Practice prudent pruning: Maintaining manzanita, ceanothus and toyon

Practice prudent pruning: Maintaining manzanita, ceanothus and toyon


tanya kucak/Special to the Town Crier
Shrub manzanitas are known for their sinuous mahogany trunks and branches. If the foliage hides the bark, prune selectively to open the center so that the bark is visible year-round. This Montara manzanita is ...

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Inside Mountain View

Civility Roundtable opens discussion on race, policing

With racially charged unrest shaking places like Ferguson, Mo., New York City and Baltimore, the Mountain View Human Relations Commission posed a question: “How can we prevent Ferguson from happening in Mountain View?”

Nearly 150 residen...

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Many plants thrive without soil


Courtesy of Laxmi Natarajan
Tillandsias are plants that take their nutrients through the air, not via dirt like regular plants.

The sight of a delicate green plant with a colorful bloom in a small hanging terrarium always catches my guests’ eyes - it’s a guaranteed conversation starter. On closer look, however, they notice that there is no soil in the terrarium and wonder whether the plants are living or artificial. It is an introduction for most to the genus Tillandsia.

Linnaeus established the genus Tillandsia in the 1700s and named it after Swedish botanist Elias Tillands.

Tillandsias take their nutrients through their leaves and need only air, water and light - no soil - hence they are also known as Air Plants. Epiphytes - plants that grow on other plants (such as trees) nonparasitically, or sometimes on some other object - derive their moisture and nutrients from the atmosphere, rain and sometimes the debris accumulating around them. Air Plants are epiphytes. Found in Central and South America, Mexico, the southern U.S. and the tropics, they are fascinating, low-maintenance plants that bloom with bright flowers. Members of the Bromeliad family, they usually sprout little pups on the side as the mother plant dies down.

Indoor and outdoor displays

Tillandsias are very popular for mounting because of their fantastic form and texture. They are small and grow slowly, making them easy to manage and maintain.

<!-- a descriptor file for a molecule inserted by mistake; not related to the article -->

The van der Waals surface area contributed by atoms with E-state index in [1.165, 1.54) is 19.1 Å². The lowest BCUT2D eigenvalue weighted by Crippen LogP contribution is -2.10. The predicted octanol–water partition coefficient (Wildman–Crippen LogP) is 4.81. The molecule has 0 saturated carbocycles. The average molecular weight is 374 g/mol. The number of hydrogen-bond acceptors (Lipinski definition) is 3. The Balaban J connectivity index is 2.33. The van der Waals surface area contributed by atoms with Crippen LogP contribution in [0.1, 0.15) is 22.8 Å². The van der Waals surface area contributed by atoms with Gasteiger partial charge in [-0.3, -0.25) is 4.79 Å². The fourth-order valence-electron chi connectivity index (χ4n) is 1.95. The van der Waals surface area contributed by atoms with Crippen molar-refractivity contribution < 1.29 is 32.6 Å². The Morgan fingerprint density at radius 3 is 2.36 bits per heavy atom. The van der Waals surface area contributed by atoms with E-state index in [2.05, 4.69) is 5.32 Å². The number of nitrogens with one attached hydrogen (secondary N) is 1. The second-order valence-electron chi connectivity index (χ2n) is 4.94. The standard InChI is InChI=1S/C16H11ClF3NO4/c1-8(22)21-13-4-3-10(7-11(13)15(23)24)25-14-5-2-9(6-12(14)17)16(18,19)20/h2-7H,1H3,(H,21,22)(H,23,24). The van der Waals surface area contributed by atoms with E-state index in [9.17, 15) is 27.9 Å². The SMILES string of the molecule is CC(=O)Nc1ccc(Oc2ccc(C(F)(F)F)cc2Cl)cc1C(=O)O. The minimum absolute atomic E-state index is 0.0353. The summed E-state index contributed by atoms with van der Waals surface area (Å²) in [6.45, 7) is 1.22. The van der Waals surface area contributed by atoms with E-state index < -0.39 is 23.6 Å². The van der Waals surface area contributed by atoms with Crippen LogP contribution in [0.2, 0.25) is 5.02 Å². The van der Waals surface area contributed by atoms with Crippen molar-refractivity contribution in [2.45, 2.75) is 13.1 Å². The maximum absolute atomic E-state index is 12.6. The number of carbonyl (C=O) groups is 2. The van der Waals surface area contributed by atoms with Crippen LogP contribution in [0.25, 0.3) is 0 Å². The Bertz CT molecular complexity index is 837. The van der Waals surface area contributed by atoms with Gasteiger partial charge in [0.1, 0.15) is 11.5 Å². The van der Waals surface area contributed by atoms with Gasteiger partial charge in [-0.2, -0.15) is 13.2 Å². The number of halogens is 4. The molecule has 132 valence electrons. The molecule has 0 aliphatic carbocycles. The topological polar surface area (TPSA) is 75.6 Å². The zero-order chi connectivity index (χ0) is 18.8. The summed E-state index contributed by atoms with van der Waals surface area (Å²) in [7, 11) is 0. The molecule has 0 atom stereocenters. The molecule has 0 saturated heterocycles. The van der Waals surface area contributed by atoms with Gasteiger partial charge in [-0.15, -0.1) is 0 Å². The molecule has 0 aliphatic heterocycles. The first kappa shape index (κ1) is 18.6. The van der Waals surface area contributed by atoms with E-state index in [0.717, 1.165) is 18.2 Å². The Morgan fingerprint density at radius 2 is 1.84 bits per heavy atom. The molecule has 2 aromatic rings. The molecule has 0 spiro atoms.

They can be attached to anything: a branch or twig of grape or Manzanita, a slab of wood, a coconut shell or driftwood. Choose a mount that will not disintegrate under the existing conditions.

Attach the plant with waterproof adhesives such as Liquid Nails, Goop or silicone sealer, available in hardware and home stores. The plant must be held in place until the glue hardens. A hot glue gun is the fastest and safest method if the plant is attached a few seconds after the glue has cooled. Sheet or Sphagnum Moss pressed around the plant and into the glue will present a more natural appearance. Nylon monofilament - fishing line - that is nearly invisible can also secure the plants.

The roots of these plants are tough, weather resistant and can be used to attach it to the substrate. Do not attach the plant by its leaves. When the leaves die, the plant will detach.

If the plant has no roots, tie it or wire it rather than fasten it with an adhesive. If the area around the base is damp but not wet, most Tillandsias will produce roots. Constant wetness at the base of the plant can cause rot.

Care of Tillandsias

Plants can be sprayed or misted daily, but the easiest way to water is to plunge the plant once a week into a container of water to which a Bromeliad Fertilizer 17-8-22 is added and let it soak five minutes to an hour or so. Drain or shake off excess water after removing the plant from its bath. Water trapped in the plant can cause rot.

Tillandsias must dry completely between waterings - they cannot breathe through a wet leaf surface.

When the mother plant blooms and dies, Tillandsia collections grow for decades because of the propagation of the pups. The plants continue to provide gardening gratification indoors and out.

Laxmi Natarajan, a member of the Association of Professional Landscape Designers, is a garden and interiorscape designer at Bagicha Garden & Flora Design. For more information, call 703-9756 or visit bagicha.com. n